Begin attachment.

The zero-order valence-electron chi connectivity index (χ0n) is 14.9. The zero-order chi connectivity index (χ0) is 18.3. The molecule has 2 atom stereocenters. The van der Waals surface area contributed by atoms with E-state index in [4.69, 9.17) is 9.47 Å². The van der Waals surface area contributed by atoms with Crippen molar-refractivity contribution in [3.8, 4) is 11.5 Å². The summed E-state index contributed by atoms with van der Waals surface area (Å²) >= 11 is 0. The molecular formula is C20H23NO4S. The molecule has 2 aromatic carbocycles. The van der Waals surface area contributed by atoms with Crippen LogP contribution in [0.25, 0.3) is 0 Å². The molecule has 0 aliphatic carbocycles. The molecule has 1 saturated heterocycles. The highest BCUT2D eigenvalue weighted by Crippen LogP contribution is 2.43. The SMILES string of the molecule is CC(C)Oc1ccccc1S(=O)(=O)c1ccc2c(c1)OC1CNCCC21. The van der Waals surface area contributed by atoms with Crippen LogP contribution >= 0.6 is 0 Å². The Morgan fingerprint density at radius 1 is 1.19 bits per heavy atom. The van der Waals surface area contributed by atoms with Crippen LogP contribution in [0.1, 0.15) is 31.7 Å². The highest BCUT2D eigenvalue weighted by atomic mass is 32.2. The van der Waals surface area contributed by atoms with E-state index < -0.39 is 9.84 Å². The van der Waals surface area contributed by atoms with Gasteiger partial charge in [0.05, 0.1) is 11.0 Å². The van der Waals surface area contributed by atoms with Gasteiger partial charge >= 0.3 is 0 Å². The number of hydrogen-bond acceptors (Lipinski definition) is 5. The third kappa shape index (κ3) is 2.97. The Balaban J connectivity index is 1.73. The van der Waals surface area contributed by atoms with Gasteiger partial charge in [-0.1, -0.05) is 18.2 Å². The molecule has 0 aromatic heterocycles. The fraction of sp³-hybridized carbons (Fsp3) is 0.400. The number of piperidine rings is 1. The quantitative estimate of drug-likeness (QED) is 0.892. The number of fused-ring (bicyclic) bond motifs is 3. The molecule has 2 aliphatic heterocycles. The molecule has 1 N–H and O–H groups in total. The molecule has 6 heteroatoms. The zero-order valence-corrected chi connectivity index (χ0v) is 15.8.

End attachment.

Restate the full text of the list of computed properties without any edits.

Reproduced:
The zero-order valence-electron chi connectivity index (χ0n) is 14.9. The zero-order chi connectivity index (χ0) is 18.3. The molecule has 2 atom stereocenters. The van der Waals surface area contributed by atoms with E-state index in [4.69, 9.17) is 9.47 Å². The van der Waals surface area contributed by atoms with Crippen molar-refractivity contribution in [3.8, 4) is 11.5 Å². The summed E-state index contributed by atoms with van der Waals surface area (Å²) >= 11 is 0. The molecular formula is C20H23NO4S. The molecule has 2 aromatic carbocycles. The van der Waals surface area contributed by atoms with Crippen LogP contribution in [0.25, 0.3) is 0 Å². The molecule has 0 aliphatic carbocycles. The molecule has 1 saturated heterocycles. The highest BCUT2D eigenvalue weighted by Crippen LogP contribution is 2.43. The SMILES string of the molecule is CC(C)Oc1ccccc1S(=O)(=O)c1ccc2c(c1)OC1CNCCC21. The van der Waals surface area contributed by atoms with Crippen LogP contribution >= 0.6 is 0 Å². The Morgan fingerprint density at radius 1 is 1.19 bits per heavy atom. The van der Waals surface area contributed by atoms with Crippen LogP contribution in [0.1, 0.15) is 31.7 Å². The highest BCUT2D eigenvalue weighted by atomic mass is 32.2. The van der Waals surface area contributed by atoms with E-state index < -0.39 is 9.84 Å². The van der Waals surface area contributed by atoms with Gasteiger partial charge in [0.05, 0.1) is 11.0 Å². The van der Waals surface area contributed by atoms with Gasteiger partial charge >= 0.3 is 0 Å². The number of hydrogen-bond acceptors (Lipinski definition) is 5. The third kappa shape index (κ3) is 2.97. The Balaban J connectivity index is 1.73. The van der Waals surface area contributed by atoms with Gasteiger partial charge in [-0.1, -0.05) is 18.2 Å². The molecule has 0 aromatic heterocycles. The fraction of sp³-hybridized carbons (Fsp3) is 0.400. The number of piperidine rings is 1. The quantitative estimate of drug-likeness (QED) is 0.892. The number of fused-ring (bicyclic) bond motifs is 3. The molecule has 2 aliphatic heterocycles. The molecule has 1 N–H and O–H groups in total. The molecule has 6 heteroatoms. The zero-order valence-corrected chi connectivity index (χ0v) is 15.8.